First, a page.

Are You Getting Enough Beauty Sleep?

Are You Getting Enough Beauty Sleep?

What if we told you you already have the best-ever beauty hack in your repertoire? It’s perhaps the dreamiest tip you’ll ever find: Go. To. Sleep. 

News to no one: Humans need sleep. And besides the fact that we literally cannot survive without it, a healthy sleep cycle is perhaps the simplest way to achieve that natural, #wokeuplikethis glow. But please don’t drift off just yet! Follow along as we walk you through the story and science behind beauty sleep. Zzzzz.

Where does the idea of “beauty sleep” even come from?

 

According to the Oxford English Dictionary, the first documented use of the term “beauty sleep” was in 1828 by the Author Charles White in his book Herbert Milton: “[The party] was attended principally by married women, who, if they had daughters out, generally took this opportunity of sending them to seek beauty sleep in bed before ten o'clock.” The OED now defines usage of the term as “strictly humorous,” with early use referring to sleep taken before midnight. Because 9-12 p.m. is when the good stuff happens, right? Wrong… partly. But we’ll get to that later.

 

As we know today, beauty sleep is essentially no different from any other sleep. Every minute helps. And it’s not “strictly humorous”—the science is there.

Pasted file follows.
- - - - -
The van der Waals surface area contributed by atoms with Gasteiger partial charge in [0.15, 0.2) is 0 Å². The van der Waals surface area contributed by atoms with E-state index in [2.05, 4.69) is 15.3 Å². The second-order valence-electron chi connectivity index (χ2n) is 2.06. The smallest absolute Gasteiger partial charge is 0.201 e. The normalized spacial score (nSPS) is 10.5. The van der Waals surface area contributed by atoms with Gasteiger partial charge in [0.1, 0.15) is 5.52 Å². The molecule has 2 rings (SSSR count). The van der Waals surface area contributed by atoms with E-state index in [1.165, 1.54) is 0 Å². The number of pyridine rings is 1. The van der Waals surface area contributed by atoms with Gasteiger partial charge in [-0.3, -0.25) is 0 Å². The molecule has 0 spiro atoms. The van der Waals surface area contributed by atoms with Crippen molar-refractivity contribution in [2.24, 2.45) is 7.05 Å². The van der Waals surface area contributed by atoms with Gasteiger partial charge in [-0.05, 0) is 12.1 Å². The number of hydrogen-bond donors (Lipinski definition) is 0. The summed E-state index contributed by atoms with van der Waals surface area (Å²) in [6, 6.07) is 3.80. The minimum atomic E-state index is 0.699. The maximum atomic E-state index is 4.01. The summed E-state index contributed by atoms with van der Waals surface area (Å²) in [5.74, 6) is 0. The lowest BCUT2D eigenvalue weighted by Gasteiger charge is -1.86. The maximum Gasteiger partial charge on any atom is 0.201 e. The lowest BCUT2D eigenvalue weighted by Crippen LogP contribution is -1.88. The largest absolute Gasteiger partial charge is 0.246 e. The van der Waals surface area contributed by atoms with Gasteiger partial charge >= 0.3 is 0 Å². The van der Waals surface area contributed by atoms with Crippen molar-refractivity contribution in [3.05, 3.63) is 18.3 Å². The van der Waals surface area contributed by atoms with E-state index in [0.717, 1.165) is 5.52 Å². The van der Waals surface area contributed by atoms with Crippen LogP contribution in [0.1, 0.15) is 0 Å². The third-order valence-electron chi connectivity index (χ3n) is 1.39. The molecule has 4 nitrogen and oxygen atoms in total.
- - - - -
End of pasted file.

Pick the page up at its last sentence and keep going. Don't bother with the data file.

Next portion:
What happens, scientifically, while you sleep?

 

So, how exactly does a good night’s rest get you glowing? To put it simply, sleep is the time when your body works to repair itself.

 

“You make anti-inflammatory cytokines while you sleep, which help heal and reduce the impact of damage done throughout the day,” says Dr. Jeffrey Durmer, a neurologist who cites sun exposure and pollution as the two most common culprits of everyday skin damage. According to Durmer, this skin-repairing process usually occurs during non-REM sleep, which accounts for about half your nightly routine.

 

Just as adequate sleep can work natural wonders, not getting enough sleep can lead to all kinds of skin-related woes (along with increasing your stress, anxiety and crankiness and decreasing your immunity). A 2017 Swedish study found that depriving yourself of sleep makes people perceive you as “less attractive” (okay, rude) and "less healthy.” The same study determined that “sleep-deprived individuals report being less optimistic and sociable, are worse at understanding and expressing emotions, less empathetic, and more prone to accidents.” Yikes.

 

Another study, published in 2013, lists the following as outcomes of a bad night’s rest:

 

  • Hanging eyelids
  • Redder and more swollen eyes
  • Darker under-eye circles
  • Paler skin
  • More wrinkles and fine lines
  • More droopy mouth corners

 

This doesn’t sound great, we know. But here’s the good thing: the cure is known! And it’s all-natural. Here’s a list that’s a bit more fun.

 

The very-accessible benefits of a good night’s sleep

 

1. Glowing skin

 

No matter your age, lack of sleep = stress = potential skin problems. Sleep also encourages healthy blood flow, leading to an even tone and healthy glow.

2. Fewer wrinkles

 

Collagen, the protein that provides structure to many areas of your body, repairs itself while you sleep. More collagen means plumper skin and less likelihood of wrinkles. “Only getting 5 hours [of sleep] a night can lead to twice as many fine lines as sleeping 7,” says dermatologist Patricia Wexler.

3. Less-puffy eyes